This is a good example of why it can be dangerous to rely on site analytics to determine a feature's value. The language-change links probably saw very little use in 2011, which is why they were killed. However, people would have been much more likely to use them if they'd been placed in the expected location (the upper right).

Increasing Stability in Web Design

The following chart shows the average change in each year's collection of homepage screenshots compared with the same homepages the previous year.

Chart showing the annualized change in homepage design, averaged across the websites that were sampled each year.
Annualized degree of change in homepage design.

The trend is clear: huge changes in the Web's early years, a fall off around the dot-com bubble, and a stabilization in the low 40s in recent years.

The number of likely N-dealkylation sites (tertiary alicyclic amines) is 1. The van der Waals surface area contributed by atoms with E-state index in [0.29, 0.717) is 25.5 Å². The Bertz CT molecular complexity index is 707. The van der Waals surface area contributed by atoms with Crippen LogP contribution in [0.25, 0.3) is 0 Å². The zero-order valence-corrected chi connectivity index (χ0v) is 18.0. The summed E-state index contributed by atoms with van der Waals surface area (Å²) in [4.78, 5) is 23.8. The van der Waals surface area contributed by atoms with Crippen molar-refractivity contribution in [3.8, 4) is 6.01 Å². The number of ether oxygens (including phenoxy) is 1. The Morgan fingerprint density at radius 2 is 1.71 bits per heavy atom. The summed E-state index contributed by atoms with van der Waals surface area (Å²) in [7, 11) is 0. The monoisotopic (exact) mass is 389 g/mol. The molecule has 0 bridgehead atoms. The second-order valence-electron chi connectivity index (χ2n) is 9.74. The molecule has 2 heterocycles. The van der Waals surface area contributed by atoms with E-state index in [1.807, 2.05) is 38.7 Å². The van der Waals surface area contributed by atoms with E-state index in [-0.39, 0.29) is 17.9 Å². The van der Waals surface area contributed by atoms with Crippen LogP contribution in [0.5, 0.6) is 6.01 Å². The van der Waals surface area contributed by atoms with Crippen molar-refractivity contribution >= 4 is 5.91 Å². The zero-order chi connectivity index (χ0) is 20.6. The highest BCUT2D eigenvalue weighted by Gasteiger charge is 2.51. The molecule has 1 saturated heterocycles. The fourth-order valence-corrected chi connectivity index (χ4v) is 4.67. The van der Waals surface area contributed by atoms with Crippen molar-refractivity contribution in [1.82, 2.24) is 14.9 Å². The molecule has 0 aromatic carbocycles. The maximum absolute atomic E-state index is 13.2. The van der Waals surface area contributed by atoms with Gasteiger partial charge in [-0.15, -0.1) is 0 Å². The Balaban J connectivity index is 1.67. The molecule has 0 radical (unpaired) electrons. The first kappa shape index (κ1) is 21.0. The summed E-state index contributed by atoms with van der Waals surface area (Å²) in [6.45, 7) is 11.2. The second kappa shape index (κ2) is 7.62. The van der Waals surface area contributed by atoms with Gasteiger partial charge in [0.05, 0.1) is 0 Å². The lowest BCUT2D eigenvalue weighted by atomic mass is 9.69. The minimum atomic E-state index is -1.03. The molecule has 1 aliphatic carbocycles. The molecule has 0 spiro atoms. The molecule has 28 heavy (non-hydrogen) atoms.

Of course, the curve has a bit of zig-zag because it's based on estimates of 3 things: the number of design elements changed each year, the importance of those elements, and how much they changed. Still, there's no questioning the big picture: Web design is stabilizing.

This is good news, because users hate change. People prefer to have things work in familiar ways. Also, the slower pace gives design teams more time for reflection and research before they make changes. Look before you leap. Again, this makes design changes more likely to be successful and profitable.

Annual changes of around 40% correspond to a full redesign every 3 years (3 years, not 2.5, because some things get changed again and again before arriving at the final design). Progress certainly has not stopped. We still need to make websites better, which is clear from the many notable tweaks and experiments that surface when you track websites over time.